I also wanted to show that there are all sorts of homes, small and grand, and that each, in its own way, is special. That’s important. It’s also important to give attention to people who don’t have homes — maybe they have a sidewalk, an awning, somewhere that’s their spot, their special spot, a spot where they can, hopefully, find peace. In a way, that’s also where books come in. We can cuddle in a special chair, undisturbed and alone with a book or a thought, and enter our own world…. and there, we hope, we can find peace. Then, when we come out, we can share that special peace, we can help make that peace blossom in our homes. For a home should be just that… a place of peace, a special place.
These days, as Monday blurs into Tuesday into Wednesday, Shabbat is more important than ever. Shabbat takes the messiness out of the blur. It orders time, gives us a handle on the passage of time and on the importance of honoring our own time in this world, and on the importance of being grateful for every moment. In today’s complicated world, we’re also reminded of the importance of finding peace and harmony at home — of the need for Shalom Bayit. It’s hard, sometimes. Especially these days. But building a fort or throwing a blanket over a table can help.
Linda Elovitz Marshall grew up near Boston and raised her four children, a small flock of sheep, lots of zucchinis and countless rabbits in a historic farmhouse overlooking the Hudson River in upstate New York. A graduate of Barnard College of Columbia University, she has, in addition to writing and farming, taught early childhood and parenting education, and owned a bookstore. In addition to “Shalom Bayit: A Peaceful Home,” her newest books are “Saving the Countryside: The Story of Beatrix Potter and Peter Rabbit” (Little Bee Books, January 2020) and “Have You Ever Zeen a Ziz?” (Albert Whitman & Co, April 2020), and she has two books coming out later this year: “The Polio Pioneer: The Story Of Dr. Jonas Salk and the Polio Vaccine” (Knopf, August 2020) and “Anne Frank: The Girl Heard Around the World” (Scholastic, September 2020). Her books have been translated into French, Spanish, Russian, Italian, and Korean. She is the daughter of Elaine Elovitz and the late Gerald Elovitz, aka Jerry Ellis of New England’s “Messiest Department Store” — the now-defunct Building #19 (whose story she wrote in “Good Stuff Cheap: The Story of Jerry Ellis and Building #19”) Read more about Linda and her books at www.lindamarshall.com.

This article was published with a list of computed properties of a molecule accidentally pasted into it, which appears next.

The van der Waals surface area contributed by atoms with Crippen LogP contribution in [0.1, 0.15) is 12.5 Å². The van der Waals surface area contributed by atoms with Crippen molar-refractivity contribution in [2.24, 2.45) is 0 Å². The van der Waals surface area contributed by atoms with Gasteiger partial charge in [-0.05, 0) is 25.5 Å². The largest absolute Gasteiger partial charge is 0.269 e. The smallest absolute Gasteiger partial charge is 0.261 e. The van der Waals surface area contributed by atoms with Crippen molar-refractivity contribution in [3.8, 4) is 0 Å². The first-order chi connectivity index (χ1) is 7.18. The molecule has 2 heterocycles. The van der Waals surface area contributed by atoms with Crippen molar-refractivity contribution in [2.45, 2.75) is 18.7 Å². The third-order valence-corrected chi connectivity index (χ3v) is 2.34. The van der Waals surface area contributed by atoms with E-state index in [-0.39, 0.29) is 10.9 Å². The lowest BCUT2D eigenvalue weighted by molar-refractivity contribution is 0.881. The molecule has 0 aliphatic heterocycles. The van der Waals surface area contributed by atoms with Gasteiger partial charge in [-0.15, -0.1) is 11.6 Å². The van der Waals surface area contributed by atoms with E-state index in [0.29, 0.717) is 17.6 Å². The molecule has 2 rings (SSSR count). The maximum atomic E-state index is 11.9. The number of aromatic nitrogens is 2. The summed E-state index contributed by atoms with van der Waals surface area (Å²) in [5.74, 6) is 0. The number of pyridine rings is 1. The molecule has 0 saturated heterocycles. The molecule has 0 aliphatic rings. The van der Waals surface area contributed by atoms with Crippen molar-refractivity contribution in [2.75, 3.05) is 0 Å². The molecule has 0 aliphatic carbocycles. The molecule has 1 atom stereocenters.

Join Hebrew College’s Parenting Through a Jewish Lens on Zoom for a free family story time with Linda Elovitz Marshall at 10:30 a.m. on Friday, May 1. Marshall will read two of her books, Shalom Bayit and Shh… Shh… Shabbat, and share some kid-friendly art activities related to the books to build peace, joy, and shalom bayit— or domestic harmony — in your home during these complicated times. Click here for more information and to register.